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THE IDEA of fluidity inspired the works of artists Ian Inoy and Lara Latosa which are now on view in the two-artist exhibition titled – naturally — “Fluidity” at the Nuzen Art Gallery.
“We thought about different concepts like [the] advocacy for the environment. In the end, we settled with ‘Fluidity’ since the theme can be interpreted in different ways,” Ms. Latosa said in an e-mail to BusinessWorld.
To be fluid, as described in the exhibition catalog, “is to be able to flow freely” and its indefinite structure “undergoes plenty of changes.”
Ms. Latosa interprets “fluidity” with brush strokes mimicking the movement of waves with ocean-inspired hues, accented with gold.
“I played there, making the background play from light to dark, mimicking the feeling of being underwater where one part is completely dark as an abyss, and the other a beam of light,” she said.
Two of the works — Depth of the Ocean and Near the Surface — Ms. Latosa’s tribute to diving. “I relate to these because I used to free dive few years back. It’s a time where I can play in the ocean and there’s nothing but silence and an entirely different world below.”
The gold waves accent is a detail found in most of her works. “It’s a signature style for me since I mix my own gold palette. So, looking closely at my work, I want it to have some elegance with varying gold hues that’s different from using other techniques.”
In contrast, Disrupting Colors focuses on a monochrome image of waves excluding the gold accent.
INSPIRED BY THE MUSIC
Meanwhile, multidisciplinary artist Ian Inoy’s expression of “fluidity” through the process of mixing neon and pastel paints, and scattered elements.
“In making art, there are certain rules that we must follow, and I have nothing against that. However, I think because it’s always a nature of mine to break through norms, I tried to create an approach wherein I express myself further, allowing my decisions and uncontrollable circumstances and elements to move my art the way it wants to,” Mr. Inoy said in an e-mail.
His works are made with rocks, beads, fish bait, resin, glitter, and “every gay material that he can find.”
Mr. Inoy said his works were titled after the popular songs or gay anthems that the gender fluid artist was singing and dancing along to while assembling materials and mixing colors — Britney Spears’ “Toxic,” Lady Gaga’s “Born This Way,” and Carly Rae Jepsen’s “Cut to the Feeling.”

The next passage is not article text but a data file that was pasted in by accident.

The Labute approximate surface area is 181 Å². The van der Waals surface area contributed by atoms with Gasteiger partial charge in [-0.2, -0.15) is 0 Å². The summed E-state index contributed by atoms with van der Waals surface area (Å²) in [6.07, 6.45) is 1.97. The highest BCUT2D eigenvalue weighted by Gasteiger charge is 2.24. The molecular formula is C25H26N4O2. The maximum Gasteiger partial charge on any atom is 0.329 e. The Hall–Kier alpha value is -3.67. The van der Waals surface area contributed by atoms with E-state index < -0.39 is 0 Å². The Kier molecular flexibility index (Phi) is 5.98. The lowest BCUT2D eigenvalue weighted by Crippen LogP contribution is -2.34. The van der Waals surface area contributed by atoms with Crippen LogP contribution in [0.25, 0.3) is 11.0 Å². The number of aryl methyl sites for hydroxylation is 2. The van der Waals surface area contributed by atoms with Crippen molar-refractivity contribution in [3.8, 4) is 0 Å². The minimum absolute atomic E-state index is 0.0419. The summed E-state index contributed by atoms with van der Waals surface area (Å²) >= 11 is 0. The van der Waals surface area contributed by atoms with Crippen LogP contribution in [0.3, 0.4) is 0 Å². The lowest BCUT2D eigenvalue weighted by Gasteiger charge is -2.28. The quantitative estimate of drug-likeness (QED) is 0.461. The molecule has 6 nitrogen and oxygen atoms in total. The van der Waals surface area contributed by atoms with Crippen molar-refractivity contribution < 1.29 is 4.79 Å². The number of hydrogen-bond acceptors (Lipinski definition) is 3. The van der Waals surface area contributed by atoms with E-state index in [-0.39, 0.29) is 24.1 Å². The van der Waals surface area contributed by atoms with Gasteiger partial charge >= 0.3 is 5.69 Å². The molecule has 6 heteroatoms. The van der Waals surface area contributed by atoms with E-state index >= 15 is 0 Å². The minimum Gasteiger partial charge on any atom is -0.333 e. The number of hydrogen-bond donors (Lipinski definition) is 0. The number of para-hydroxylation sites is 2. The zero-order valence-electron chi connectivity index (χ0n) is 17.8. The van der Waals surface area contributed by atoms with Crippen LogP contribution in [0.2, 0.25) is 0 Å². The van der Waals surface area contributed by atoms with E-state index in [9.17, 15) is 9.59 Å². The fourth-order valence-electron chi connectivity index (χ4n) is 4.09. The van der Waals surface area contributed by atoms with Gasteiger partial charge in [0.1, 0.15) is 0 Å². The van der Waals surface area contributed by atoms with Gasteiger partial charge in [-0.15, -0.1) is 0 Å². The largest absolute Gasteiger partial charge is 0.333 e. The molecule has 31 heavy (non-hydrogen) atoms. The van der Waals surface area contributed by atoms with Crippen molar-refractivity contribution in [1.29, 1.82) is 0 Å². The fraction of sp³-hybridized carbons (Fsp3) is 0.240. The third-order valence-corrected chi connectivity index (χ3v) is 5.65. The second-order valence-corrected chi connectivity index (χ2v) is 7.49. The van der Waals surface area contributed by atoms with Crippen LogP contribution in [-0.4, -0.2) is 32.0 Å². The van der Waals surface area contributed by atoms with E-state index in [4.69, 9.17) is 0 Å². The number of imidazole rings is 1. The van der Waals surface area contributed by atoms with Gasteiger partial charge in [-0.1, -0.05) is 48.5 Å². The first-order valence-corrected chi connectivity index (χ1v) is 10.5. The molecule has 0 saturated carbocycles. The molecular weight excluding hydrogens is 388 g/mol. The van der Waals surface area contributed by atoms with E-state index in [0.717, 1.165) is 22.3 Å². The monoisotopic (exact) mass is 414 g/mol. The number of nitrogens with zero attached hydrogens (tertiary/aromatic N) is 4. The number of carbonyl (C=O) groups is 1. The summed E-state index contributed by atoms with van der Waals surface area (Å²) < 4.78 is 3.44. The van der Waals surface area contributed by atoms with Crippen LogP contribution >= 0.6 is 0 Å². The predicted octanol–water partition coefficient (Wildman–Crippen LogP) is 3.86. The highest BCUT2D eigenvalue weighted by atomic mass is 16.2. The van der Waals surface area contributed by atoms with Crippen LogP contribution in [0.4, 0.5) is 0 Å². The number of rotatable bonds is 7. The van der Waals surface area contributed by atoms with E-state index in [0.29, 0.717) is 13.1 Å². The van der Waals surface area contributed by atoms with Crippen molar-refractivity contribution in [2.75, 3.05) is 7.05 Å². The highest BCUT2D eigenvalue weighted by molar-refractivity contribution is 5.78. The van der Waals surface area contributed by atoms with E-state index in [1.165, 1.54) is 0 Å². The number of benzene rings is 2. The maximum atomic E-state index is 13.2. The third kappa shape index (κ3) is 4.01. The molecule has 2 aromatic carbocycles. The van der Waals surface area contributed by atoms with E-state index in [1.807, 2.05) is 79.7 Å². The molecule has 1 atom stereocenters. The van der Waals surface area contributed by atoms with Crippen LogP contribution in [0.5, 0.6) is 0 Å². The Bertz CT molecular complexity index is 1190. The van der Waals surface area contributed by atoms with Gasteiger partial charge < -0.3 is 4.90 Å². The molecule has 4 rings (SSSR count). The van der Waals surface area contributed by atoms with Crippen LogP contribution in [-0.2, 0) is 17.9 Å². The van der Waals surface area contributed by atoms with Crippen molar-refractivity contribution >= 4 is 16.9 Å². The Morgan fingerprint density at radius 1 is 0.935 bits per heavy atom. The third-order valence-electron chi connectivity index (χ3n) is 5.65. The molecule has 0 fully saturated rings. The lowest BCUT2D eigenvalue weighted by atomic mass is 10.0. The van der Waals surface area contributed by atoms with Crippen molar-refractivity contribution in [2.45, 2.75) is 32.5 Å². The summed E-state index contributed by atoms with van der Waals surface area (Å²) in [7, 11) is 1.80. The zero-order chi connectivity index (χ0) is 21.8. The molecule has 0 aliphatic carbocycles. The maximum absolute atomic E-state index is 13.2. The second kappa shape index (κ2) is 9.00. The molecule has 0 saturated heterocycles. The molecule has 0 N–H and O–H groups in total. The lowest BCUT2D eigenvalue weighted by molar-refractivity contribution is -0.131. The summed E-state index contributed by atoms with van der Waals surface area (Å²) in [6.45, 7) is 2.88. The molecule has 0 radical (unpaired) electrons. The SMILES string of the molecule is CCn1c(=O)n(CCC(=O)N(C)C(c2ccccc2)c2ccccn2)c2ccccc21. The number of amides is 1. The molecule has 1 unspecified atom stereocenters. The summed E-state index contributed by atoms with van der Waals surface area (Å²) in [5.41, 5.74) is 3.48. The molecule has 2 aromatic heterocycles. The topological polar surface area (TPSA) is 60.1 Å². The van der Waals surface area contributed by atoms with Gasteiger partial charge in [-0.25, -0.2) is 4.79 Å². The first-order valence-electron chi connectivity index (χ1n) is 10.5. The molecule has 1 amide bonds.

“I make sure the emotions felt at the moment are encapsulated in the chosen material. It’s somewhat like scrapbooking in a sense,” he said.
With the use of new and scrap materials, Mr. Inoy also hopes that viewers are made aware of their current environment.
“I’m always proud of the incorporation of treated junk and scraps in my work. It just makes me giddy thinking of how I lessen solid waste one step at a time without having to compromise my creativity,” he said.
A new series of artworks by Mr. Inoy, also named after songs, will be shown at the upcoming “Art in the Park” online opening on July 25. He is also working on another two-man show and group exhibition this month.
As for Ms. Latosa, her works are also featured in an ongoing exhibit in honor of Junyee at the Altro Mondo Gallery, along with those of over 80 artists. She is also working on private projects with collectors, galleries, and interior design-related businesses.
“Fluidity” runs until July 15 at Nuzen Art Gallery (www.facebook.com/nuzenartgallery) in Tagaytay City. View the e-catalog at https://bit.ly/3gGVAge. The gallery can be visited via scheduled appointments (contact Dia Magculang at 0906-315-3710). Coronavirus disease 2019 (COVID-19) safety protocols are implemented at the gallery, which include the mandatory wearing of face shields and face masks. For more information, visit the artists’ websites at https://laralatosa.wixsite.com/website and www.ianinoy.com. — Michelle Anne P. Soliman